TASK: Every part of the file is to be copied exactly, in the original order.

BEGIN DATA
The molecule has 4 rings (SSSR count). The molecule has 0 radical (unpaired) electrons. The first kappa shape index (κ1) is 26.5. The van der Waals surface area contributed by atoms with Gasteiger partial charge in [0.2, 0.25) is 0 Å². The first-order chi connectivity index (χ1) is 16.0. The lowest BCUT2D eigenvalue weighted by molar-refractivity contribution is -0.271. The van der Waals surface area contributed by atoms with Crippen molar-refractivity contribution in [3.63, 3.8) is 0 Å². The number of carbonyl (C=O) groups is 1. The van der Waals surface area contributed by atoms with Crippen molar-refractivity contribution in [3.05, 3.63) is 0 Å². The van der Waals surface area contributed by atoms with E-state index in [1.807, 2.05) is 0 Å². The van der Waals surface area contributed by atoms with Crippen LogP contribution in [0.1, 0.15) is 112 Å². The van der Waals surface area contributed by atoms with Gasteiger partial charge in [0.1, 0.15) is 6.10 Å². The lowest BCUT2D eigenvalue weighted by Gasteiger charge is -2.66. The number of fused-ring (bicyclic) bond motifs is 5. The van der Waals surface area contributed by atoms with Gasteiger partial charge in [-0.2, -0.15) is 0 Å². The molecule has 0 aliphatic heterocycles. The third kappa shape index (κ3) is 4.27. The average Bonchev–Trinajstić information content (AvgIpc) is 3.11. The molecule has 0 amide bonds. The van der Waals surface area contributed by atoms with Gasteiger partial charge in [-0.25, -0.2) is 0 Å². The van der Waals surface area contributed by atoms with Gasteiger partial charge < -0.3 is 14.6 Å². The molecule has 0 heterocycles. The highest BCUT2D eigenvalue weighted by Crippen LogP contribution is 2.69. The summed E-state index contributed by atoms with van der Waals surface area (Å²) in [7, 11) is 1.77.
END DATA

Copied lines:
The molecule has 4 rings (SSSR count). The molecule has 0 radical (unpaired) electrons. The first kappa shape index (κ1) is 26.5. The van der Waals surface area contributed by atoms with Gasteiger partial charge in [0.2, 0.25) is 0 Å². The first-order chi connectivity index (χ1) is 16.0. The lowest BCUT2D eigenvalue weighted by molar-refractivity contribution is -0.271. The van der Waals surface area contributed by atoms with Crippen molar-refractivity contribution in [3.63, 3.8) is 0 Å². The number of carbonyl (C=O) groups is 1. The van der Waals surface area contributed by atoms with Crippen molar-refractivity contribution in [3.05, 3.63) is 0 Å². The van der Waals surface area contributed by atoms with E-state index in [1.807, 2.05) is 0 Å². The van der Waals surface area contributed by atoms with Crippen LogP contribution in [0.1, 0.15) is 112 Å². The van der Waals surface area contributed by atoms with Gasteiger partial charge in [0.1, 0.15) is 6.10 Å². The lowest BCUT2D eigenvalue weighted by Gasteiger charge is -2.66. The number of fused-ring (bicyclic) bond motifs is 5. The van der Waals surface area contributed by atoms with Gasteiger partial charge in [-0.2, -0.15) is 0 Å². The molecule has 0 aliphatic heterocycles. The third kappa shape index (κ3) is 4.27. The average Bonchev–Trinajstić information content (AvgIpc) is 3.11. The molecule has 0 amide bonds. The van der Waals surface area contributed by atoms with Gasteiger partial charge in [-0.25, -0.2) is 0 Å². The van der Waals surface area contributed by atoms with Gasteiger partial charge < -0.3 is 14.6 Å². The molecule has 0 heterocycles. The highest BCUT2D eigenvalue weighted by Crippen LogP contribution is 2.69. The summed E-state index contributed by atoms with van der Waals surface area (Å²) in [7, 11) is 1.77.